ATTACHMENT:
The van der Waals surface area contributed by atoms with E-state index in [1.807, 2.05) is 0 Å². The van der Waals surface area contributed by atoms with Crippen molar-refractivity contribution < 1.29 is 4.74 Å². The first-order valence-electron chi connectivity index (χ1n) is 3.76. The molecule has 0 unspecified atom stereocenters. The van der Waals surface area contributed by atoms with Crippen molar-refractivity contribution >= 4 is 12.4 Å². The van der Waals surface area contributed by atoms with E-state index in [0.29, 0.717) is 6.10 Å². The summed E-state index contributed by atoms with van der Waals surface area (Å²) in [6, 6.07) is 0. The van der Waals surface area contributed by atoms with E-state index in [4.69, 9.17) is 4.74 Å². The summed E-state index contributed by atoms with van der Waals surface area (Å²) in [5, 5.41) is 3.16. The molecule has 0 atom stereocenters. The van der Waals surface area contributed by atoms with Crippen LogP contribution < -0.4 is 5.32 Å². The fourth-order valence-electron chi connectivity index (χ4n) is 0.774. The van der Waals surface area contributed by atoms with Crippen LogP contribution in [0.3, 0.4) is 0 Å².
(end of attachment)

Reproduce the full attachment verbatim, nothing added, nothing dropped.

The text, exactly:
The van der Waals surface area contributed by atoms with E-state index in [1.807, 2.05) is 0 Å². The van der Waals surface area contributed by atoms with Crippen molar-refractivity contribution < 1.29 is 4.74 Å². The first-order valence-electron chi connectivity index (χ1n) is 3.76. The molecule has 0 unspecified atom stereocenters. The van der Waals surface area contributed by atoms with Crippen molar-refractivity contribution >= 4 is 12.4 Å². The van der Waals surface area contributed by atoms with E-state index in [0.29, 0.717) is 6.10 Å². The summed E-state index contributed by atoms with van der Waals surface area (Å²) in [6, 6.07) is 0. The van der Waals surface area contributed by atoms with E-state index in [4.69, 9.17) is 4.74 Å². The summed E-state index contributed by atoms with van der Waals surface area (Å²) in [5, 5.41) is 3.16. The molecule has 0 atom stereocenters. The van der Waals surface area contributed by atoms with Crippen LogP contribution < -0.4 is 5.32 Å². The fourth-order valence-electron chi connectivity index (χ4n) is 0.774. The van der Waals surface area contributed by atoms with Crippen LogP contribution in [0.3, 0.4) is 0 Å².